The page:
The average household released £62,500 from their home, which most received in one lump sum as a way to supplement their income or put towards an important lifestyle purchase or occasion.
The product is designed to let you borrow around 35% of the value of your existing property, and the provider will charge an interest of around 5% – 6% and take equity in your home. So when the homeowner dies or goes into long term care, the provider is able to claim the stake in the property and recover the money they have lent out.
There are currently 78 equity release products in available in the UK, a number that has tripled in the last decade, something that has seen the industry double in the last year to a valuation of £3 billion.
Who are the main providers?
With a handful of equity release providers in the industry, the most established ones include Aviva, Legal & General, and LV.
The rates offered by lenders vary and many will offer calculators on their website allowing you to see how much you can borrow and the rates charged. The lifetime mortgage option is flexible, allowing people to make full or partial repayments at any point, potentially reducing the overall debt and allowing for more inheritance to be passed onto their children.
Customers have the option to receive the full amount in one lump sum, tax-free, or receive a monthly or annual income to provide some stability.
Applicants must be over 55 years of age, homeowners and have equity in their homes to be eligible.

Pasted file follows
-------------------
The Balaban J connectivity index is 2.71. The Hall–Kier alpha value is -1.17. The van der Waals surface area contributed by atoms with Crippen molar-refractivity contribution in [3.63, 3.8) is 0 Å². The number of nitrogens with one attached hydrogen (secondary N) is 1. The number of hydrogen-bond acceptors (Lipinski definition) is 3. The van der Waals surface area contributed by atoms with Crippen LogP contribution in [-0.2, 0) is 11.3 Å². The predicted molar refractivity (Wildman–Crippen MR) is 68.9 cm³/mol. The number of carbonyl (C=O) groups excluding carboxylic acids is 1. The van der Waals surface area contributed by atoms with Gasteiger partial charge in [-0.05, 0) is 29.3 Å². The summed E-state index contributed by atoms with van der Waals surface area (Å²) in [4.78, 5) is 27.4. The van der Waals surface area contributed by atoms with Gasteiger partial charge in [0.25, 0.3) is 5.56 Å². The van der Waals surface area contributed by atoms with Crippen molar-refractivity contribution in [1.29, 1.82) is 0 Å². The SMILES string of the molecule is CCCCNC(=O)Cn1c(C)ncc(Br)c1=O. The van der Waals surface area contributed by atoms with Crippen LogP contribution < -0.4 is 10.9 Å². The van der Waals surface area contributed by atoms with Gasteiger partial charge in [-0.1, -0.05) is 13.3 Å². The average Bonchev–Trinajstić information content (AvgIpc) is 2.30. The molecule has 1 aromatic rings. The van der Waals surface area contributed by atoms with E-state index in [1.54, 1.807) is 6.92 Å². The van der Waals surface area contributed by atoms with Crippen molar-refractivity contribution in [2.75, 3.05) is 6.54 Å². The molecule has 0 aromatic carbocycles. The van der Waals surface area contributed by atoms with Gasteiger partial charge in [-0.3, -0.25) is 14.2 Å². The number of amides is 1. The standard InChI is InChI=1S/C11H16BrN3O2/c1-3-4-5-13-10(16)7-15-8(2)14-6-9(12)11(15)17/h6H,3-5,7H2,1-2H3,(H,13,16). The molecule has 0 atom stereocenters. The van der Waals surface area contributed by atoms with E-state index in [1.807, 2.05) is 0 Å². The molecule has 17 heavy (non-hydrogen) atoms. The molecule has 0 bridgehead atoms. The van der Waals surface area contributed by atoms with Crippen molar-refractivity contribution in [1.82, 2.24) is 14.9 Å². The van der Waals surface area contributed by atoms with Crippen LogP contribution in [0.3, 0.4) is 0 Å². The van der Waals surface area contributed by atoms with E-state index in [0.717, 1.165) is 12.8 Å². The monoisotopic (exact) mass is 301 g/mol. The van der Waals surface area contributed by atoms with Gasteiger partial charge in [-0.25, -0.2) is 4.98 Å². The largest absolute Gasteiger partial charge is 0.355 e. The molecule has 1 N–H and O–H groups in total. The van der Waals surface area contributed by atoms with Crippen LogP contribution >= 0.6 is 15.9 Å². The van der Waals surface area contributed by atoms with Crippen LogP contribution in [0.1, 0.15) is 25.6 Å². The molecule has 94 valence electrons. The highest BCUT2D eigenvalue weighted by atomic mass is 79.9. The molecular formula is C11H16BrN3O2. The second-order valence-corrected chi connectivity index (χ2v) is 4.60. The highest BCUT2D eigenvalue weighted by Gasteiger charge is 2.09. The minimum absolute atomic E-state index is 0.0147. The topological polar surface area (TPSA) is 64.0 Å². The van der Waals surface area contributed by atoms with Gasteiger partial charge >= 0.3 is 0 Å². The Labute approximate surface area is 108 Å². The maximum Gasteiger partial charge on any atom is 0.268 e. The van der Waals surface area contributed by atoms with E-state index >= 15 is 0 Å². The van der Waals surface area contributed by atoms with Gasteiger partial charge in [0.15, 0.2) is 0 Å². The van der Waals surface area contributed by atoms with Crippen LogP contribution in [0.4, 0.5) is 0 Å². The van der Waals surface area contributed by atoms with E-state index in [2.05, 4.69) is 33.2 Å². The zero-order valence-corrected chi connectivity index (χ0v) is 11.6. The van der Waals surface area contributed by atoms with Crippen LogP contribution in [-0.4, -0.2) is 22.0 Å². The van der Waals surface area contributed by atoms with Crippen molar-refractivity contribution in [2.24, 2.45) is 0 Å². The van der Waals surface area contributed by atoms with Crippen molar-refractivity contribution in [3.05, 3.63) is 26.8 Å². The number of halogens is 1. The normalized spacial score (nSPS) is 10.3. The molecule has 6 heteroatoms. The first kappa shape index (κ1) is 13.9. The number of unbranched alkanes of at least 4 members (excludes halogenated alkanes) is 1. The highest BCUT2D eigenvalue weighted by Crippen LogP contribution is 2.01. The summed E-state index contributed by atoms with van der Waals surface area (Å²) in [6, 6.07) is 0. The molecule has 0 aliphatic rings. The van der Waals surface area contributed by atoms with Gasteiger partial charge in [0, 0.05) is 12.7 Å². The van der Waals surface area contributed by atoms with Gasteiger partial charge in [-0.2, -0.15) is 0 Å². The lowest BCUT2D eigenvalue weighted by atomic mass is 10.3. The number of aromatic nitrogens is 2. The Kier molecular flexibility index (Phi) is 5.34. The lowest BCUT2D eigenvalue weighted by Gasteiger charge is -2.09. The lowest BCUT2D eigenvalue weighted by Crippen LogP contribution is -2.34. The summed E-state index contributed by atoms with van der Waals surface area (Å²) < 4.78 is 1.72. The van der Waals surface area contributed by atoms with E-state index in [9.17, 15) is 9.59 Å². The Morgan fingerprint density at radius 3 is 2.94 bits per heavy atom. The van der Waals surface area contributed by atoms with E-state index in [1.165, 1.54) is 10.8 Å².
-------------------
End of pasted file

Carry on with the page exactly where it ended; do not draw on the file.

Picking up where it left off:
What is equity release used for?
Information shows that equity release is most commonly used by seniors as a way to provide income for the foreseeable future. With the ageing British population and increased costs of living, more homeowners feel they need a way to supplement their existing savings.
The main advantage of an equity release scheme is that is it allows residents to continue to stay in their home until they pass or move into a care facility.
Customers will commonly use this financial product as a means of consolidating existing debts, home improvements for their existing property and for funding lifestyle purchases such as family holidays, weddings, tuition for their children or to help their offspring get on the property ladder.
What are the risks?
In a turbulent economic market, your property can potentially be quite undervalued and this can limit the amount you wish to borrow, but give the lender a huge pay out when you die. Finding an opportunity for equity release in a booming property market can maximise the amount you can release. Equally, if you are making home improvements and increasing the value of your property, you should raise this with your provider in order to maximise the amount you can potentially take out.
Elsewhere, with rates charged higher than a typical mortgage, there are other products and alternatives that could be more cost effective. This includes downsizing which can also help you release a large amount of income upfront or applying for a second mortgage.
Whilst lenders will give you the option to repay early, the redemption fees can sometimes be as high as 25% – making the process rather unproductive.
If you live a very long life, the interest will continue to accumulate and mean that very little money can be left in inheritance for your children. Meanwhile, repaying early can be very expensive too. So understanding your risks, finances and amount you intend to leave as inheritance is key to make equity release work for you.